BioBoss

#10 - Florian Wegener: CEO of Zageno

August 22, 2019 John Simboli Season 1 Episode 10
BioBoss
#10 - Florian Wegener: CEO of Zageno
Chapters
BioBoss
#10 - Florian Wegener: CEO of Zageno
Aug 22, 2019 Season 1 Episode 10
John Simboli

"Very often, it's not about giving the right answer but asking the right question.” - Florian Wegener, CEO of Zageno.

Show Notes Transcript

"Very often, it's not about giving the right answer but asking the right question.” - Florian Wegener, CEO of Zageno.

Florian Wegener:

Very often. It's not about giving the right answer, but asking the right question.

John Simboli:

That's Florian Wegener, co-founder and CEO of Zageno. Listen in now to hear the conversation I recently had with Florian at his office in Cambridge. I'm John Simboli. You're listening to BioBoss. This morning I'm in Cambridge with Florian Wegener, co- founder and CEO of Zageno. Florian, how did you find yourself here at Zageno?

Florian Wegener:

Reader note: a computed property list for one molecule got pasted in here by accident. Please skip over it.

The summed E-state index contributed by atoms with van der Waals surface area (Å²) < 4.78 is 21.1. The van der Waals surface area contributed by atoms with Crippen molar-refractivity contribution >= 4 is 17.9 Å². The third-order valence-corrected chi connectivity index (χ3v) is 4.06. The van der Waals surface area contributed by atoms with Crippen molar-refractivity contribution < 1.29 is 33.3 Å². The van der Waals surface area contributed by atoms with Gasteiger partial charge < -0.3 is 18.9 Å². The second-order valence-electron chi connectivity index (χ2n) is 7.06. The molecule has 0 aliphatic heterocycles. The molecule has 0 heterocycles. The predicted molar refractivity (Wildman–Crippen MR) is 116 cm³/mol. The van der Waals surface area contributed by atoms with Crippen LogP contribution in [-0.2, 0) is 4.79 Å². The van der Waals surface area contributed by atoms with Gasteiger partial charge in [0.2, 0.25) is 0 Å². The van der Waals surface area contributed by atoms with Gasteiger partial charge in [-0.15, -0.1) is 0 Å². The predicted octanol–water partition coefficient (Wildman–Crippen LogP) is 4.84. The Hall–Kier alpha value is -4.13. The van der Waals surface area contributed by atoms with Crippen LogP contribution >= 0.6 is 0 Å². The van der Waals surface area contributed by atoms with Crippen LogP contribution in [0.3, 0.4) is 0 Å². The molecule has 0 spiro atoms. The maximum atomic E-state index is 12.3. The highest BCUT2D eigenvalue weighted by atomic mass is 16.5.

I am In my fourth career. I'm a physician by training, a cardiologist. I was trained in three different countries, namely the United States Canada, and Germany. And I performed specific so-called EP studies and measured the electricity in the beating heart of my patients. If we would detect signs of arrhythmia in the patient, I would insert an ICD, so-called , implantable cardioverter defibrillator, to prolong the life of the patient and increase their quality of life. My second step, actually, was joining the Boston Consulting Group. I worked with BCG always between big pharma and med tech. I also learned about payers in different countries, but at some point I felt that I was lacking expertise in , you know, finance, accounting, et cetera. And BCG was kind enough to sponsor my MBA , to IE Business School in Madrid. And IE business school in Madrid is a great place. It's, you know, located in the heart of Madrid , a vibrant city. And it's really the entrepreneurial school in Europe. And I usually say I got infected with a virus called entrepreneurship there. And then moved on and joined Qiagen, one of the leading biotech companies. And, you know, being at Qiagen, I was an intrepreneur, I was a manager and I really learned that I have a passion to build and develop businesses. I actually was allowed to hire 70 people. We built, globally, e-commerce capabilities for Qiagen. We launched web shops in 16 countries at that time. And , we are offering a digital customer-user experience to researchers. During this period, I met with David Pumberger, who became my business partner and co-founder of Zageno.